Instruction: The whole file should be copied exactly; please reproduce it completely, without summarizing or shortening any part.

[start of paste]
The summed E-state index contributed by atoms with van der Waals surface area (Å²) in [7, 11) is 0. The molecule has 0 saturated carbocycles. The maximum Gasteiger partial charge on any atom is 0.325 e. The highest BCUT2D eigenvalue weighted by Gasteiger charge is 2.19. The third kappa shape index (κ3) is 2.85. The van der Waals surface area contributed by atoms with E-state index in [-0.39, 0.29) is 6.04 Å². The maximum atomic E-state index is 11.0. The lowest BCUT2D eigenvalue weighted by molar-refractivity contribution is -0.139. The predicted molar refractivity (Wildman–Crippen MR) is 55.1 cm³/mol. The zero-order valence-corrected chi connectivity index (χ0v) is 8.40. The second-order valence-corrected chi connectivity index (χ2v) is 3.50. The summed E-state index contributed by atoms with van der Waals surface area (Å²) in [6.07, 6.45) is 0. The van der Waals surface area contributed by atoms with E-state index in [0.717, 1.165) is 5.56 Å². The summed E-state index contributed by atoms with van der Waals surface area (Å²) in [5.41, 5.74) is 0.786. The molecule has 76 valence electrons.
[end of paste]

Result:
The summed E-state index contributed by atoms with van der Waals surface area (Å²) in [7, 11) is 0. The molecule has 0 saturated carbocycles. The maximum Gasteiger partial charge on any atom is 0.325 e. The highest BCUT2D eigenvalue weighted by Gasteiger charge is 2.19. The third kappa shape index (κ3) is 2.85. The van der Waals surface area contributed by atoms with E-state index in [-0.39, 0.29) is 6.04 Å². The maximum atomic E-state index is 11.0. The lowest BCUT2D eigenvalue weighted by molar-refractivity contribution is -0.139. The predicted molar refractivity (Wildman–Crippen MR) is 55.1 cm³/mol. The zero-order valence-corrected chi connectivity index (χ0v) is 8.40. The second-order valence-corrected chi connectivity index (χ2v) is 3.50. The summed E-state index contributed by atoms with van der Waals surface area (Å²) in [6.07, 6.45) is 0. The van der Waals surface area contributed by atoms with E-state index in [0.717, 1.165) is 5.56 Å². The summed E-state index contributed by atoms with van der Waals surface area (Å²) in [5.41, 5.74) is 0.786. The molecule has 76 valence electrons.